On Sun, Mar 15, 2009 at 11:38 AM, Jorge Ortiz <jorge [dot] ortiz [at] gmail [dot] com> wrote:
Try:

val (numer, denom) = {
val g = gcd(n.abs, d.abs)
(n / g, d / g)
}

--j

On Sun, Mar 15, 2009 at 10:23 AM, Randall R Schulz <rschulz [at] sonic [dot] net> wrote:
Hi,

I'm working through Programming in Scala and when I came to the Rational
number example, I found myself wondering about the "private val g"
defined to hold the result of the greatest common divisor calculation
used to reduce the arguments to the normal form. This value is used
twice, so is computed once and stored in a private val so both the
numerator and the denominator can be divided by it. It is never needed
after the reduced numerator and denominator are computed:

-==--==--==--==--==--==--==--==--==--==--==--==--==--==--==--==-
/*
*/
class Rational(n: Int, d: Int) {

require(d != 0)

private val g = gcd(n.abs, d.abs)
val numer = n / g
val denom = d / g

// ...

private def gcd(a: Int, b: Int): Int =
if (b == 0) a else gcd(b, a % b)
}
-==--==--==--==--==--==--==--==--==--==--==--==--==--==--==--==-

When I compile this and dump it with javap, I find that the private val
g is part of the class:

-==--==--==--==--==--==--==--==--==--==--==--==--==--==--==--==-
% javap -private !-2:\$
javap -private Rational
Compiled from "Rational.scala"
public class Rational extends java.lang.Object implements
scala.ScalaObject{
private final int denom;
private final int numer;
private final int g;
...
private int g();
...
}
-==--==--==--==--==--==--==--==--==--==--==--==--==--==--==--==-

Now if Rational is going to be used in a way that produces large
populations, this wasted field is undesirable. So the question is: How
does one avoid it? I puzzled over this for quite a while and couldn't
figure out how, but I'm a Scala neophyte, at best, so this failure may
just reflect the insufficiency of my knowledge.

What's the answer? Is the only way out calling gcd(...) twice?

Randall Schulz

DRMacIver
Joined: 2008-09-02,
Re: Temporary Values in Constructors Retained As Fields

2009/3/15 Randall R Schulz :
> Now if Rational is going to be used in a way that produces large
> populations, this wasted field is undesirable. So the question is: How
> does one avoid it? I puzzled over this for quite a while and couldn't
> figure out how, but I'm a Scala neophyte, at best, so this failure may
> just reflect the insufficiency of my knowledge.
>
> What's the answer? Is the only way out calling gcd(...) twice?

private[this] val stuff = ...

private variables can in theory escape the scope of the current object
as they're accessible to other instances of the same class. Therefore
they get made fields (in principle you should be able to tell if this
is neccessary and the compiler should be able to avoid it. But this
doesn't happen). private[this] ones are guaranteed to never escape so
will be made fields only if it's needed.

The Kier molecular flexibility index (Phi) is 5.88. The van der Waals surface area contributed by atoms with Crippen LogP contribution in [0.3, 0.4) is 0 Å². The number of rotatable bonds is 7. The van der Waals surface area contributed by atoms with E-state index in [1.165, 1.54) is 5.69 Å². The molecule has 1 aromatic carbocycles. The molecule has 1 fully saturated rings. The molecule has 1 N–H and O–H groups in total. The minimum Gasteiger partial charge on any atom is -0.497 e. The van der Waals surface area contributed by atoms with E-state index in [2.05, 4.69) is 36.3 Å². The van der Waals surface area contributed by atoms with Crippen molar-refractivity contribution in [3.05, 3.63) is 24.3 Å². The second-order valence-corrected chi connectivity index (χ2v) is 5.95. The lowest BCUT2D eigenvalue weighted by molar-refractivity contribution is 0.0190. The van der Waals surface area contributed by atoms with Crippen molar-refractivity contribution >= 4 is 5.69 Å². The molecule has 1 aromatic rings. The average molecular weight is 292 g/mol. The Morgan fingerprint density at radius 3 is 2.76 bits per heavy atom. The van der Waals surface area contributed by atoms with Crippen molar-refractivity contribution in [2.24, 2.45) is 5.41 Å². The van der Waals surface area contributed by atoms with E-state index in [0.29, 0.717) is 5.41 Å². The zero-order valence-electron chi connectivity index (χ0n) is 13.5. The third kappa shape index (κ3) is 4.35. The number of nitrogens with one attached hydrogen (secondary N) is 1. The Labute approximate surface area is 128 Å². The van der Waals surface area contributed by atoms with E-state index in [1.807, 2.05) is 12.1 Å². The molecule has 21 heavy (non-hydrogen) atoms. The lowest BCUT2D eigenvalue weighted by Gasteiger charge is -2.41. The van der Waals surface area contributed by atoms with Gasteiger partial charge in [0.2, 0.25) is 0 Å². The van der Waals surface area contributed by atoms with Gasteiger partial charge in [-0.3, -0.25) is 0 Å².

Jorge Ortiz
Joined: 2008-12-16,
Re: Temporary Values in Constructors Retained As Fields
I tried that. Reality does not agree with you:

\$ cat Rational.scala
class Rational(n: Int, d: Int) {
require(d != 0)

private[this] val g = gcd(n.abs, d.abs)
val numer = n / g
val denom = d / g

private def gcd(a: Int, b: Int): Int =
if (b == 0) a else gcd(b, a % b)
}
\$ scalac Rational.scala
\$ javap -private Rational
Compiled from "Rational.scala"
public class Rational extends java.lang.Object implements scala.ScalaObject{
private final int denom;
private final int numer;
private final int g;
public Rational(int, int);
private int gcd(int, int);
public int denom();
public int numer();
public int \$tag()       throws java.rmi.RemoteException;
}

--j

On Sun, Mar 15, 2009 at 12:03 PM, David MacIver <david [dot] maciver [at] gmail [dot] com> wrote:
2009/3/15 Randall R Schulz <rschulz [at] sonic [dot] net>:
> Now if Rational is going to be used in a way that produces large
> populations, this wasted field is undesirable. So the question is: How
> does one avoid it? I puzzled over this for quite a while and couldn't
> figure out how, but I'm a Scala neophyte, at best, so this failure may
> just reflect the insufficiency of my knowledge.
>
> What's the answer? Is the only way out calling gcd(...) twice?

private[this] val stuff = ...

private variables can in theory escape the scope of the current object
as they're accessible to other instances of the same class. Therefore
they get made fields (in principle you should be able to tell if this
is neccessary and the compiler should be able to avoid it. But this
doesn't happen). private[this] ones are guaranteed to never escape so
will be made fields only if it's needed.

ounos
Joined: 2008-12-29,
Re: Temporary Values in Constructors Retained As Fields

You mean that there is no way to use local (temporary) vars in primary

O/H Jorge Ortiz έγραψε:
> Neverming, it seems that doesn't actually help.
>
> Stick with factories and assert gcd == 1.
>
> --j
>
> On Sun, Mar 15, 2009 at 11:38 AM, Jorge Ortiz > wrote:
>
> Try:
>
> val (numer, denom) = {
>
> val g = gcd(n.abs, d.abs)
> (n / g, d / g)
> }
>
> --j
>
>
> On Sun, Mar 15, 2009 at 10:23 AM, Randall R Schulz
> > wrote:
>
> Hi,
>
> I'm working through Programming in Scala and when I came to
> the Rational
> number example, I found myself wondering about the "private val g"
> defined to hold the result of the greatest common divisor
> calculation
> used to reduce the arguments to the normal form. This value is
> used
> twice, so is computed once and stored in a private val so both the
> numerator and the denominator can be divided by it. It is
> never needed
> after the reduced numerator and denominator are computed:
>
> -==--==--==--==--==--==--==--==--==--==--==--==--==--==--==--==-
> /*
> */
> class Rational(n: Int, d: Int) {
>
> require(d != 0)
>
> private val g = gcd(n.abs, d.abs)
> val numer = n / g
> val denom = d / g
>
> // ...
>
> private def gcd(a: Int, b: Int): Int =
> if (b == 0) a else gcd(b, a % b)
> }
> -==--==--==--==--==--==--==--==--==--==--==--==--==--==--==--==-